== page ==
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Calming the waters: New Vatican official tries different approach

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Brazilian Archbishop Joao Braz de Aviz

VATICAN CITY -- He has only been at the Vatican for four months, but Brazilian Archbishop Joao Braz de Aviz is already getting good reviews.

As the head of the Vatican office that oversees the world's religious orders, the 64-year-old archbishop inherited an inbox full of tensions and an assignment that in some ways resembled a battleground.

In addition to wrapping up a contentious apostolic visitation of women's religious orders in the United States, he faced the challenge of rebuilding trust and channels of communication with the heads of religious orders worldwide.

Archbishop Aviz replaced Slovenian Cardinal Franc Rode, who believed that modern religious orders were in a crisis caused in part by the adoption of a secularist mentality and the abandonment of traditional practices. Cardinal Rode said many religious had misunderstood the Second Vatican Council, and he faulted women's orders for adopting a "feminist" spirit.

When Pope Benedict XVI named Archbishop Aviz as the new prefect of the Congregation for Institutes of Consecrated Life and Societies of Apostolic Life, the choice surprised many religious superiors. Surprise has now turned to optimism about the future.

"The windows have been opened to fresh approaches. I definitely feel there's a new hope for building deeper and better relationships between (the Vatican congregation) and men and women religious," said U.S. Sister Mary Lou Wirtz, president of the International Union of Superiors General.

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Sister Wirtz, superior general of the Daughters of the Sacred Hearts of Jesus and Mary, said Archbishop Aviz and Archbishop Joseph W. Tobin, secretary of the Vatican congregation, had met recently with leading superiors of religious orders in Rome to talk about problems and prospects for the future.

"It was a very open and good sharing. We really felt their eagerness to build bridges with religious men and women and to rebuild the trust -- especially with the sisters in the United States following the visitation, and all the feelings that surrounded that and the way it happened," Sister Wirtz said in an interview June 2.

Rarely does a newly appointed Vatican official announce publicly that he's going to do things differently. Yet that's the way most people read the interview given by Archbishop Aviz to the Vatican newspaper June 1.

The archbishop began by expressing appreciation for the tremendous contribution made by the approximately 2,000 religious orders around the world. He added that "we bishops and superiors of the church need to have a more positive idea of religious."

He said rebuilding mutual trust between the Vatican and religious orders was a task that needed to be "rediscovered" by his congregation. The Vatican congregation, he said, has been too distant from religious, and he's making it a priority to approach religious superiors on a simple and personal level.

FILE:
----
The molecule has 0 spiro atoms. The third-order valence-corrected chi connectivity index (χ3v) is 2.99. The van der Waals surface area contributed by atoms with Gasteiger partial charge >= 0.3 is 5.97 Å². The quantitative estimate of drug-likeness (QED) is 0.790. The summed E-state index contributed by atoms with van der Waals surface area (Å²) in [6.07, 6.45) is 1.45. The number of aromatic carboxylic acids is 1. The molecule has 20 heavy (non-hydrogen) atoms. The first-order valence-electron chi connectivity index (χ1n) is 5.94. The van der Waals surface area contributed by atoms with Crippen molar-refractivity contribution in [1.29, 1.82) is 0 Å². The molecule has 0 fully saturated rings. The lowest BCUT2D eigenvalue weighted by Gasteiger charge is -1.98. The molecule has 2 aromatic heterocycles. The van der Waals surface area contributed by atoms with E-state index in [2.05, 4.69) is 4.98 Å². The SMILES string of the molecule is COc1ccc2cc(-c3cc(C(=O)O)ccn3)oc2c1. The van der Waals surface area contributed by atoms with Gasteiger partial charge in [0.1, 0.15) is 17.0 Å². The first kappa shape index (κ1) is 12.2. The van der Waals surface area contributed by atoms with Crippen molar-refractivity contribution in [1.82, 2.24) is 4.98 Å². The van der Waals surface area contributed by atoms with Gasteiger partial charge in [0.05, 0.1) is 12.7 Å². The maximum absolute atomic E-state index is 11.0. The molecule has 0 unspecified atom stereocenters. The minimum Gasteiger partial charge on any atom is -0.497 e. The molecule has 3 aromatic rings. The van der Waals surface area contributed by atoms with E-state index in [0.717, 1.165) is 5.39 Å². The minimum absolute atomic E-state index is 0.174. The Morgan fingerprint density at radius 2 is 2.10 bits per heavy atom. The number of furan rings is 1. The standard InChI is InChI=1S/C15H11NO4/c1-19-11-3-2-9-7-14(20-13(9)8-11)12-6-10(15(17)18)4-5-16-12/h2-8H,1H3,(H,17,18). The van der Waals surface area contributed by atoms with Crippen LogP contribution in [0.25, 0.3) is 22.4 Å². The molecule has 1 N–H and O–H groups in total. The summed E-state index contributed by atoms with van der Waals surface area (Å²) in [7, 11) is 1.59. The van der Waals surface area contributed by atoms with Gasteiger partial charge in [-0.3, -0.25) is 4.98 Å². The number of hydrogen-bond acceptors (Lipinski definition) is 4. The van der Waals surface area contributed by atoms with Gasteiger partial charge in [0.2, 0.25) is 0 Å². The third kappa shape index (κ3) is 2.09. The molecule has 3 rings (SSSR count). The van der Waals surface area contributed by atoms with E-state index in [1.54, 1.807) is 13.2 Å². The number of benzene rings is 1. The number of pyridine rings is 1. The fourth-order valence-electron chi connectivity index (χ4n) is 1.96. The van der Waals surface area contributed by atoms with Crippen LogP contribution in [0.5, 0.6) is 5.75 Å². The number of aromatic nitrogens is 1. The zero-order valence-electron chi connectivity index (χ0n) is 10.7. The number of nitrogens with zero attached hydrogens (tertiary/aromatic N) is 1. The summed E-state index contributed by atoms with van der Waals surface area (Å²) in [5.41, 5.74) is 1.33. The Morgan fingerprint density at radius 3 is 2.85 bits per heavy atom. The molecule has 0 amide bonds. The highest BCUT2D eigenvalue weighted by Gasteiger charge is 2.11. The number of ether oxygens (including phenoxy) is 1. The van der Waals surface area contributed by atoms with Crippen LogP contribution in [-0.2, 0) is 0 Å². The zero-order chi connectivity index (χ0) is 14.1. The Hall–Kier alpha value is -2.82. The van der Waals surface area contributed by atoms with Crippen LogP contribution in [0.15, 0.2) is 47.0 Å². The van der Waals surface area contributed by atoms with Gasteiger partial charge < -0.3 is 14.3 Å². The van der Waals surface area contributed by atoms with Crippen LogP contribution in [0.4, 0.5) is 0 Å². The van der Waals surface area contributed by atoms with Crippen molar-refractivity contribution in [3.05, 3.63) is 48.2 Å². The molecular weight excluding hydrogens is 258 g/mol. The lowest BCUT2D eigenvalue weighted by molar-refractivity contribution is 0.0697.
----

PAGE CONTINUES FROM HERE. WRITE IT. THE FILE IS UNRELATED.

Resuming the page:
"Only after we've established a dialogue do we discuss issues and try to clear things up if there's a problem. This seems much more fruitful that simply going in with a prejudiced attitude," he said.

Archbishop Aviz said he also wanted to help improve relations between bishops and religious orders. Often this is not a matter of resolving doctrinal or disciplinary problems, but of speaking calmly with each other and "knowing how to listen," he said.

All this seems to be music to the ears of religious superiors.

"From our point of view, this is a different approach. The congregation seems to understand that its role is one of collaboration, and not so much of confrontation," Father Pascual Chavez Villanueva, the Salesian rector major and president of the Union of Superiors General, told Catholic News Service.

Father Chavez said he appreciates the fact that the Vatican congregation has to deal with problems and issues involving religious orders. But under the new leadership, he said, it is taking a wider view and engaging religious superiors on the questions of mission and new forms of cooperation in evangelization.

"We feel this is a turning point in our relationship with the congregation, and we also think it may be an important element in our future relations with other Vatican congregations -- those dealing with clergy, bishops and doctrine of the faith," Father Chavez said.

Religious superiors carefully read one section of Archbishop Aviz's newspaper interview, in which he spoke of the need to balance a religious order's original charism with the contemporary reality.

"We need to have the courage, on the one hand, to look to the founders as models of fidelity to the rule, and on the other hand to pay attention to today's culture," the archbishop said. "There's always something inside religious orders that needs adaptation to the present moment."

Father Chavez said religious superiors were "on the same wavelength."

"We always speak of a creative fidelity, or dynamic fidelity, to the charism of an order, which takes into account the times in which we live. This ensures that the charism does not become a museum piece, anchored to the past, but remains valid today. Otherwise it wouldn't be able to attract vocations among young people," the Salesian said.

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